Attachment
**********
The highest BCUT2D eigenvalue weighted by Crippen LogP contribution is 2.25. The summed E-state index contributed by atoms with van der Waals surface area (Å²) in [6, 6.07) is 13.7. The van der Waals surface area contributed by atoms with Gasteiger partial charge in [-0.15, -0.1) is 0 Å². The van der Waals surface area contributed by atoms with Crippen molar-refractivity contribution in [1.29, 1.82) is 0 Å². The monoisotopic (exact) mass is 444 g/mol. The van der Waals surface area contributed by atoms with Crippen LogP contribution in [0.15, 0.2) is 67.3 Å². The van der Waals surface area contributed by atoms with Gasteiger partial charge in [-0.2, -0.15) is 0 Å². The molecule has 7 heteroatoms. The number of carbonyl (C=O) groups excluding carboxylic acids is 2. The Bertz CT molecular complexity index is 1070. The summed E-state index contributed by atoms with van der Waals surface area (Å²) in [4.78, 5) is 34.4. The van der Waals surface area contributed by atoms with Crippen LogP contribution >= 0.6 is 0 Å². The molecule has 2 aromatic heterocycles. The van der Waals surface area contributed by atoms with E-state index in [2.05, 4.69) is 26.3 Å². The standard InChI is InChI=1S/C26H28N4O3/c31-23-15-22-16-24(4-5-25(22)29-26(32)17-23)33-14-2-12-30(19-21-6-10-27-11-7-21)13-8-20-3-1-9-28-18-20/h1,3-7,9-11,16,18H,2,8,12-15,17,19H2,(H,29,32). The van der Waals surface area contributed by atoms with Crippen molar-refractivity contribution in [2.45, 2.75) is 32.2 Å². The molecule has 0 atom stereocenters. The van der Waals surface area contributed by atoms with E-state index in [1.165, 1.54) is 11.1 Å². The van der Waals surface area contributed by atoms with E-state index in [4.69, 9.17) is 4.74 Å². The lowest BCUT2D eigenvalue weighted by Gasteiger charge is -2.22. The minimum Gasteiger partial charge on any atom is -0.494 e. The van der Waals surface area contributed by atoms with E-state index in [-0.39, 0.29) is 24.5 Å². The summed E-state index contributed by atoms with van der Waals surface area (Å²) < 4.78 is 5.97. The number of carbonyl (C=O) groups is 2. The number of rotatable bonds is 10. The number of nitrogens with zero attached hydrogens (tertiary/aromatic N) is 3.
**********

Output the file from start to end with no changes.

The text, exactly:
The highest BCUT2D eigenvalue weighted by Crippen LogP contribution is 2.25. The summed E-state index contributed by atoms with van der Waals surface area (Å²) in [6, 6.07) is 13.7. The van der Waals surface area contributed by atoms with Gasteiger partial charge in [-0.15, -0.1) is 0 Å². The van der Waals surface area contributed by atoms with Crippen molar-refractivity contribution in [1.29, 1.82) is 0 Å². The monoisotopic (exact) mass is 444 g/mol. The van der Waals surface area contributed by atoms with Crippen LogP contribution in [0.15, 0.2) is 67.3 Å². The van der Waals surface area contributed by atoms with Gasteiger partial charge in [-0.2, -0.15) is 0 Å². The molecule has 7 heteroatoms. The number of carbonyl (C=O) groups excluding carboxylic acids is 2. The Bertz CT molecular complexity index is 1070. The summed E-state index contributed by atoms with van der Waals surface area (Å²) in [4.78, 5) is 34.4. The van der Waals surface area contributed by atoms with Crippen LogP contribution >= 0.6 is 0 Å². The molecule has 2 aromatic heterocycles. The van der Waals surface area contributed by atoms with E-state index in [2.05, 4.69) is 26.3 Å². The standard InChI is InChI=1S/C26H28N4O3/c31-23-15-22-16-24(4-5-25(22)29-26(32)17-23)33-14-2-12-30(19-21-6-10-27-11-7-21)13-8-20-3-1-9-28-18-20/h1,3-7,9-11,16,18H,2,8,12-15,17,19H2,(H,29,32). The van der Waals surface area contributed by atoms with Crippen molar-refractivity contribution in [2.45, 2.75) is 32.2 Å². The molecule has 0 atom stereocenters. The van der Waals surface area contributed by atoms with E-state index in [1.165, 1.54) is 11.1 Å². The van der Waals surface area contributed by atoms with E-state index in [4.69, 9.17) is 4.74 Å². The lowest BCUT2D eigenvalue weighted by Gasteiger charge is -2.22. The minimum Gasteiger partial charge on any atom is -0.494 e. The van der Waals surface area contributed by atoms with E-state index in [-0.39, 0.29) is 24.5 Å². The summed E-state index contributed by atoms with van der Waals surface area (Å²) < 4.78 is 5.97. The number of carbonyl (C=O) groups is 2. The number of rotatable bonds is 10. The number of nitrogens with zero attached hydrogens (tertiary/aromatic N) is 3.